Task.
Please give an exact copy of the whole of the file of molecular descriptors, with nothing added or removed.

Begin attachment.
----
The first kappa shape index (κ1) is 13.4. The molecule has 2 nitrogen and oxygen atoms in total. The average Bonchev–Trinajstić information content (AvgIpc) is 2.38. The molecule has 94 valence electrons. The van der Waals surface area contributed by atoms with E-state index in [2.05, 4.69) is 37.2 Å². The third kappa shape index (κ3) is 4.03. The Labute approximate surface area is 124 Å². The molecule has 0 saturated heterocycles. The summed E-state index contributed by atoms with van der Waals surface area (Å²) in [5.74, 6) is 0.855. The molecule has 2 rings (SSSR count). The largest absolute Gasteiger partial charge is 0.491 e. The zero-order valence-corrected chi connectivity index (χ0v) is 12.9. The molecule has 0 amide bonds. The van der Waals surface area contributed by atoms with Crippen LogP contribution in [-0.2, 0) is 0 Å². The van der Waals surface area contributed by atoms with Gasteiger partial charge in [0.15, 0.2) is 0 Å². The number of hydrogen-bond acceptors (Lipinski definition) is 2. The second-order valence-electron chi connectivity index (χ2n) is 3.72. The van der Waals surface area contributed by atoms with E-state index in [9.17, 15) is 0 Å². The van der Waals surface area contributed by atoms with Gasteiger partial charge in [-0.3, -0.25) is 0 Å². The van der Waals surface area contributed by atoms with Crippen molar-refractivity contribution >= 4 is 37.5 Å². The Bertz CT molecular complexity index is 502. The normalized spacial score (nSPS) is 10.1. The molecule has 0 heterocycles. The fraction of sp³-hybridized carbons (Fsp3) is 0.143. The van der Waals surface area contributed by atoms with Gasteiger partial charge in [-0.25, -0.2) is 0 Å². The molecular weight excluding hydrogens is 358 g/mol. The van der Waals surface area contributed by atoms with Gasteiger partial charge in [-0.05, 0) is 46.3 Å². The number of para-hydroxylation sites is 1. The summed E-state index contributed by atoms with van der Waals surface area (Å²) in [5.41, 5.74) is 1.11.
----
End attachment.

The first kappa shape index (κ1) is 13.4. The molecule has 2 nitrogen and oxygen atoms in total. The average Bonchev–Trinajstić information content (AvgIpc) is 2.38. The molecule has 94 valence electrons. The van der Waals surface area contributed by atoms with E-state index in [2.05, 4.69) is 37.2 Å². The third kappa shape index (κ3) is 4.03. The Labute approximate surface area is 124 Å². The molecule has 0 saturated heterocycles. The summed E-state index contributed by atoms with van der Waals surface area (Å²) in [5.74, 6) is 0.855. The molecule has 2 rings (SSSR count). The largest absolute Gasteiger partial charge is 0.491 e. The zero-order valence-corrected chi connectivity index (χ0v) is 12.9. The molecule has 0 amide bonds. The van der Waals surface area contributed by atoms with Crippen LogP contribution in [-0.2, 0) is 0 Å². The van der Waals surface area contributed by atoms with Gasteiger partial charge in [0.15, 0.2) is 0 Å². The number of hydrogen-bond acceptors (Lipinski definition) is 2. The second-order valence-electron chi connectivity index (χ2n) is 3.72. The van der Waals surface area contributed by atoms with E-state index in [9.17, 15) is 0 Å². The van der Waals surface area contributed by atoms with Gasteiger partial charge in [-0.3, -0.25) is 0 Å². The van der Waals surface area contributed by atoms with Crippen molar-refractivity contribution >= 4 is 37.5 Å². The Bertz CT molecular complexity index is 502. The normalized spacial score (nSPS) is 10.1. The molecule has 0 heterocycles. The fraction of sp³-hybridized carbons (Fsp3) is 0.143. The van der Waals surface area contributed by atoms with Gasteiger partial charge in [-0.25, -0.2) is 0 Å². The molecular weight excluding hydrogens is 358 g/mol. The van der Waals surface area contributed by atoms with Gasteiger partial charge in [-0.05, 0) is 46.3 Å². The number of para-hydroxylation sites is 1. The summed E-state index contributed by atoms with van der Waals surface area (Å²) in [5.41, 5.74) is 1.11.